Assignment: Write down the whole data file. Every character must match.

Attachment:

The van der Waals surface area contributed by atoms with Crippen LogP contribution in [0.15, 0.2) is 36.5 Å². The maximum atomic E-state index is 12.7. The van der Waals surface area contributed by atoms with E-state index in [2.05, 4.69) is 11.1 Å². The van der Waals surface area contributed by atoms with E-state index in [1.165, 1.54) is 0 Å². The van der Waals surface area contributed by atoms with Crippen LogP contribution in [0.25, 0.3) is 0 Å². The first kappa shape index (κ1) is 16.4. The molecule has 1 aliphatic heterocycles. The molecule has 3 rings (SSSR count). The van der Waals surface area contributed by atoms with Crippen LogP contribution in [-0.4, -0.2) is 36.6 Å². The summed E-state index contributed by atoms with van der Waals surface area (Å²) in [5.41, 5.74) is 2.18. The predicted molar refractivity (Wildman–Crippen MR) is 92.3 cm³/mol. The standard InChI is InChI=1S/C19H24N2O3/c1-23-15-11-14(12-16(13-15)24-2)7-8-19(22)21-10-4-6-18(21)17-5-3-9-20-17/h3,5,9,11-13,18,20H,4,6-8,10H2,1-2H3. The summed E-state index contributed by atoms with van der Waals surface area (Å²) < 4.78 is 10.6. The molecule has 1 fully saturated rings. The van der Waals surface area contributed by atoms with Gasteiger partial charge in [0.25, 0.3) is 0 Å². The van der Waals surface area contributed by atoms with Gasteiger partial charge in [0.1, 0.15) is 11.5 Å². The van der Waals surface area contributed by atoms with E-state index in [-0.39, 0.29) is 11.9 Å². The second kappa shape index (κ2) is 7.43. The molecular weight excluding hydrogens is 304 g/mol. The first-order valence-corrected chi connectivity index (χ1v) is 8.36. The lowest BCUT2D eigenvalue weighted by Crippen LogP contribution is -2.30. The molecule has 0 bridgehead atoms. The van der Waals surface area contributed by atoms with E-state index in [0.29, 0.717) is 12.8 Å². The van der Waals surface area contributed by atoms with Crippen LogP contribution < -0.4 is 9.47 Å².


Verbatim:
The van der Waals surface area contributed by atoms with Crippen LogP contribution in [0.15, 0.2) is 36.5 Å². The maximum atomic E-state index is 12.7. The van der Waals surface area contributed by atoms with E-state index in [2.05, 4.69) is 11.1 Å². The van der Waals surface area contributed by atoms with E-state index in [1.165, 1.54) is 0 Å². The van der Waals surface area contributed by atoms with Crippen LogP contribution in [0.25, 0.3) is 0 Å². The first kappa shape index (κ1) is 16.4. The molecule has 1 aliphatic heterocycles. The molecule has 3 rings (SSSR count). The van der Waals surface area contributed by atoms with Crippen LogP contribution in [-0.4, -0.2) is 36.6 Å². The summed E-state index contributed by atoms with van der Waals surface area (Å²) in [5.41, 5.74) is 2.18. The predicted molar refractivity (Wildman–Crippen MR) is 92.3 cm³/mol. The standard InChI is InChI=1S/C19H24N2O3/c1-23-15-11-14(12-16(13-15)24-2)7-8-19(22)21-10-4-6-18(21)17-5-3-9-20-17/h3,5,9,11-13,18,20H,4,6-8,10H2,1-2H3. The summed E-state index contributed by atoms with van der Waals surface area (Å²) < 4.78 is 10.6. The molecule has 1 fully saturated rings. The van der Waals surface area contributed by atoms with Gasteiger partial charge in [0.25, 0.3) is 0 Å². The van der Waals surface area contributed by atoms with Gasteiger partial charge in [0.1, 0.15) is 11.5 Å². The van der Waals surface area contributed by atoms with E-state index in [-0.39, 0.29) is 11.9 Å². The second kappa shape index (κ2) is 7.43. The molecular weight excluding hydrogens is 304 g/mol. The first-order valence-corrected chi connectivity index (χ1v) is 8.36. The lowest BCUT2D eigenvalue weighted by Crippen LogP contribution is -2.30. The molecule has 0 bridgehead atoms. The van der Waals surface area contributed by atoms with E-state index in [0.29, 0.717) is 12.8 Å². The van der Waals surface area contributed by atoms with Crippen LogP contribution < -0.4 is 9.47 Å².